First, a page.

U.S. Government to Labs: Take an Inventory of Your Pathogens

Future Tense
The Citizen's Guide to the Future
Aug. 27 2014 4:00 PM

U.S. Government to Labs: Take an Inventory of Your Pathogens

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Soon to be put on pause.

Photo by PATRICK KOVARIK/AFP/GettyImages

Correction, Aug. 28, 2014: This post originally quoted Science Insider's report that the White House planed to request all federally funded labs suspend work for 24 hours. Science Insider later clarified that while it will request an inventory of pathogens, it will not ask labs to "suspend" their work. The headline on this post as well as the text have been corrected.

On Wednesday afternoon, Science Insider reported that the U.S. Government was planning to request that all federally funded laboratories working with “high-consequence” pathogens suspend work for 24 hours so that personnel may take stock of what they have stored. However, on Thursday the White House released a statement explaining that this was not the case. Instead, the White House is asking these laboratories to “conduct a ‘Safety Stand-Down,’ ” so that laboratory safety and security, as well as practices and protocols, may be reviewed. This near-term solution is to accompany the longer-term establishment of parallel processes for federal and non-federal review and recommendations. However, contrary to the original report, the administration has not requested that work cease​. (Science Insider cleared things up in a follow-up post.)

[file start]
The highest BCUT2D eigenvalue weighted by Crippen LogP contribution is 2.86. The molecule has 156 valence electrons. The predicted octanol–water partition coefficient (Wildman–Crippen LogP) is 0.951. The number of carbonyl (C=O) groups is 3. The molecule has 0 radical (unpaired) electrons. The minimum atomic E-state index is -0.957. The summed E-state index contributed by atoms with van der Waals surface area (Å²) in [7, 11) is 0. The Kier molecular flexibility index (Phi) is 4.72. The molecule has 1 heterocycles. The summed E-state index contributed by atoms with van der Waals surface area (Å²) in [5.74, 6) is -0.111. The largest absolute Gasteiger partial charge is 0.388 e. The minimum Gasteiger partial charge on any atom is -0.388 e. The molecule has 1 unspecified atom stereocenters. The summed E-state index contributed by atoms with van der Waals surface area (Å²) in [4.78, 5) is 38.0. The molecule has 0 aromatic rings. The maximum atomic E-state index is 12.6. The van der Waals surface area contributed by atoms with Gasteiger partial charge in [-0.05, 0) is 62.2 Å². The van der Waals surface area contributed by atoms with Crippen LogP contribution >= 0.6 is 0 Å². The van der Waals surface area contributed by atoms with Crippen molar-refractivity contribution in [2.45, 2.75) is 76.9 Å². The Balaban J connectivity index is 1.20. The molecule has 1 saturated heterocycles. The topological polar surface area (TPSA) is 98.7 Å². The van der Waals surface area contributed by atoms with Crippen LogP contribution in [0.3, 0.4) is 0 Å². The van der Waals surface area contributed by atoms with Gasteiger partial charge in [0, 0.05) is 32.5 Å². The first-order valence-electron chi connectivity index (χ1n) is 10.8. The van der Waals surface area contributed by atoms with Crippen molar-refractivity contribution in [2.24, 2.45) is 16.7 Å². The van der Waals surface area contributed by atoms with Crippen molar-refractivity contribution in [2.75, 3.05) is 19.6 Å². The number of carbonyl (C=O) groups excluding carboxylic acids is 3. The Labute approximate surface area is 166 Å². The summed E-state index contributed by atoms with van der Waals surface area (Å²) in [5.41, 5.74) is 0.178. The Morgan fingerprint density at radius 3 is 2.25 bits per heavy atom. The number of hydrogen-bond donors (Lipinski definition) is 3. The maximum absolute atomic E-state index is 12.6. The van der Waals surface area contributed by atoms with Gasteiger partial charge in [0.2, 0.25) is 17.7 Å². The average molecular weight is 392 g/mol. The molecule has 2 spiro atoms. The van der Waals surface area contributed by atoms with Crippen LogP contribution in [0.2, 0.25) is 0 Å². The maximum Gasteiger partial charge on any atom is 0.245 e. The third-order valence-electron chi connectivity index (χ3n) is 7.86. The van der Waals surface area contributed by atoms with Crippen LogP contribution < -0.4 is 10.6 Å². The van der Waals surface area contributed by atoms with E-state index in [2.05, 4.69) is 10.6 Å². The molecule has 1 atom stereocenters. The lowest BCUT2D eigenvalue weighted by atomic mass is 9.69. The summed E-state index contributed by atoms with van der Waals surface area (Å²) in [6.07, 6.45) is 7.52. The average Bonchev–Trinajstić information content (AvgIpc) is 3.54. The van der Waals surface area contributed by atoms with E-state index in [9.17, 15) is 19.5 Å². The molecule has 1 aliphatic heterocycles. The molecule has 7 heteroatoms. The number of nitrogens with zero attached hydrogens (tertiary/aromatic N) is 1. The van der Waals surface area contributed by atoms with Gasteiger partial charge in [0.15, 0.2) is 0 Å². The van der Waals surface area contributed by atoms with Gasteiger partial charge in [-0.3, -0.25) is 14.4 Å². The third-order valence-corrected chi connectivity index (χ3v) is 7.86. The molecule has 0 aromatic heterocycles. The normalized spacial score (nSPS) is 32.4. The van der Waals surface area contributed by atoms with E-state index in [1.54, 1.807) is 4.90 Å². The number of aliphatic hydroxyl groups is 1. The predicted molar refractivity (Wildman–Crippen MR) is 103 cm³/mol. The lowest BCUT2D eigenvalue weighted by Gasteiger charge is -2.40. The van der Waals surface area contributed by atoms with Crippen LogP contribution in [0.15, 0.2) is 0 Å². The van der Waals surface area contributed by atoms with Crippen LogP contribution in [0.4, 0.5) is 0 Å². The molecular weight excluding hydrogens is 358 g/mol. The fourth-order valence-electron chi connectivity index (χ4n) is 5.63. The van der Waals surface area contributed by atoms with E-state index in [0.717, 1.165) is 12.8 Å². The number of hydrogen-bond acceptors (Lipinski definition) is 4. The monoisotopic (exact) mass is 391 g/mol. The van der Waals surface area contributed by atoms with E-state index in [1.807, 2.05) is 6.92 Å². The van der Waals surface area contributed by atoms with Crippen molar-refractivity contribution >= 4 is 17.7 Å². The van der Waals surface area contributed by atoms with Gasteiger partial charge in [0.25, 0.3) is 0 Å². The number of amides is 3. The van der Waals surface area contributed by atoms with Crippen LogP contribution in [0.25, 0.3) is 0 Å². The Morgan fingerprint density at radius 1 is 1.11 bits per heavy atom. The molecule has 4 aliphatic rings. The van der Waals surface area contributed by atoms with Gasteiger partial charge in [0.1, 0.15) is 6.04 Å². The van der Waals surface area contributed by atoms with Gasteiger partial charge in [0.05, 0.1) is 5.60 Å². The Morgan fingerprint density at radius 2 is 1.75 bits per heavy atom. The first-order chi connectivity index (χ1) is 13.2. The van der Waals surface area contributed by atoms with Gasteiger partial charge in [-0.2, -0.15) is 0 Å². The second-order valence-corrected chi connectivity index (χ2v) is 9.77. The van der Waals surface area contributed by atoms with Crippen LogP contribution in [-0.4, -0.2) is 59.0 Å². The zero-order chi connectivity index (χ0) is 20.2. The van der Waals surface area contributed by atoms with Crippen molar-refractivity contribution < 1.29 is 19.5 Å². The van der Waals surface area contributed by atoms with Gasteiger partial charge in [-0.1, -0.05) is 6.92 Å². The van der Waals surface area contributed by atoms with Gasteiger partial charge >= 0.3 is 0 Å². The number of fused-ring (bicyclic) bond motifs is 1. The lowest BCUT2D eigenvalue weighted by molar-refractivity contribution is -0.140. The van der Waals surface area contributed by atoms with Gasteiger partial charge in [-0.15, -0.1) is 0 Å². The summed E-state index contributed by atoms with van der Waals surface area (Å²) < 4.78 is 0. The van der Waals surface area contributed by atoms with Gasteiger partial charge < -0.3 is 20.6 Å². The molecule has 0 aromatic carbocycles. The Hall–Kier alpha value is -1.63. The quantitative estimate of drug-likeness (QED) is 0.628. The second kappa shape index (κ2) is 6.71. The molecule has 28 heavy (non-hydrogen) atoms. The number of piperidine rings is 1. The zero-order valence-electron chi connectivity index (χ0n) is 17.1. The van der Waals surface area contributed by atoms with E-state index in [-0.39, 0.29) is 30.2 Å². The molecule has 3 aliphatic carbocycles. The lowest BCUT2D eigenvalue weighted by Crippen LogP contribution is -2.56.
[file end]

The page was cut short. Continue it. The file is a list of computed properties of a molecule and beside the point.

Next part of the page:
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Manmade pandemics have indeed occurred before, and occured because the pathogens were being worked with in laboratories to prevent the outbreaks they ended up creating, as was the case with the H1N1 human influenza pandemic of 1977. 

The governmental request follows the potential exposure of workers to anthrax after the inadequate inactivation of samples, a mix-up involving a fatal flu strain that could put the global population at risk, and the discovery of smallpox in an unsecured government lab. (The six vials of smallpox were found along with 321 other vials, some of which were infectious pathogens that are “serious enough to be considered potential bioterror agents.”) However, the inventory stock is not expected to result in new policy or regulations.

Future Tense is a partnership of SlateNew America, and Arizona State University.

Emily Tamkin is an M.Phil. candidate in Russian and East European studies at Oxford. Follow her on Twitter.  

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